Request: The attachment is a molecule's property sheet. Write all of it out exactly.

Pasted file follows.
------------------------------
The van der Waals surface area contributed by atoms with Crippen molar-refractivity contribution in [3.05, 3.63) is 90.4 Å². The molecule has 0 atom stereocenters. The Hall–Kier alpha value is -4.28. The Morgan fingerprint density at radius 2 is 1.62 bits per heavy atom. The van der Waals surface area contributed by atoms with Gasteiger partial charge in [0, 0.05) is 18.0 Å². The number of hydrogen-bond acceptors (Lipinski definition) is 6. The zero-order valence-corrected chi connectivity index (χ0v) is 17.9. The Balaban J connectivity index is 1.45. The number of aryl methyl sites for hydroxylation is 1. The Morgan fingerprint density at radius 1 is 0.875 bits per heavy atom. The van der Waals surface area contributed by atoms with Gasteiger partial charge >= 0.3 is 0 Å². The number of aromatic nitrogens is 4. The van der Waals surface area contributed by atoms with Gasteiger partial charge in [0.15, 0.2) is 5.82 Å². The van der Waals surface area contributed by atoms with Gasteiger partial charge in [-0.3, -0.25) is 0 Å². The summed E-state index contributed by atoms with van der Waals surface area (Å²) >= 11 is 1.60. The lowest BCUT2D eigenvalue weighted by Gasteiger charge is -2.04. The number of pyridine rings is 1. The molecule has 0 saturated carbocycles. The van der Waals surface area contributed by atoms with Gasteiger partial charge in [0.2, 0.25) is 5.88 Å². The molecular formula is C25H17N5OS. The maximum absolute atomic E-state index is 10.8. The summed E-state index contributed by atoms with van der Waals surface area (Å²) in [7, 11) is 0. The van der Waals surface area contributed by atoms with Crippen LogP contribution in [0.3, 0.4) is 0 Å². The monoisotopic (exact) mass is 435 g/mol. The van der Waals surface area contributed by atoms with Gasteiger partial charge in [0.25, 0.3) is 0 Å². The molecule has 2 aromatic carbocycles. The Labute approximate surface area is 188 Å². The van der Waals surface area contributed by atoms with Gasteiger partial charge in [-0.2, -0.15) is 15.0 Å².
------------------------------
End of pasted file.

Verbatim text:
The van der Waals surface area contributed by atoms with Crippen molar-refractivity contribution in [3.05, 3.63) is 90.4 Å². The molecule has 0 atom stereocenters. The Hall–Kier alpha value is -4.28. The Morgan fingerprint density at radius 2 is 1.62 bits per heavy atom. The van der Waals surface area contributed by atoms with Gasteiger partial charge in [0, 0.05) is 18.0 Å². The number of hydrogen-bond acceptors (Lipinski definition) is 6. The zero-order valence-corrected chi connectivity index (χ0v) is 17.9. The Balaban J connectivity index is 1.45. The number of aryl methyl sites for hydroxylation is 1. The Morgan fingerprint density at radius 1 is 0.875 bits per heavy atom. The van der Waals surface area contributed by atoms with Gasteiger partial charge >= 0.3 is 0 Å². The number of aromatic nitrogens is 4. The van der Waals surface area contributed by atoms with Gasteiger partial charge in [0.15, 0.2) is 5.82 Å². The van der Waals surface area contributed by atoms with Gasteiger partial charge in [-0.3, -0.25) is 0 Å². The summed E-state index contributed by atoms with van der Waals surface area (Å²) >= 11 is 1.60. The lowest BCUT2D eigenvalue weighted by Gasteiger charge is -2.04. The number of pyridine rings is 1. The molecule has 0 saturated carbocycles. The van der Waals surface area contributed by atoms with Gasteiger partial charge in [0.2, 0.25) is 5.88 Å². The molecular formula is C25H17N5OS. The maximum absolute atomic E-state index is 10.8. The summed E-state index contributed by atoms with van der Waals surface area (Å²) in [7, 11) is 0. The van der Waals surface area contributed by atoms with Crippen LogP contribution in [0.3, 0.4) is 0 Å². The monoisotopic (exact) mass is 435 g/mol. The van der Waals surface area contributed by atoms with Gasteiger partial charge in [0.25, 0.3) is 0 Å². The molecule has 2 aromatic carbocycles. The Labute approximate surface area is 188 Å². The van der Waals surface area contributed by atoms with Gasteiger partial charge in [-0.2, -0.15) is 15.0 Å².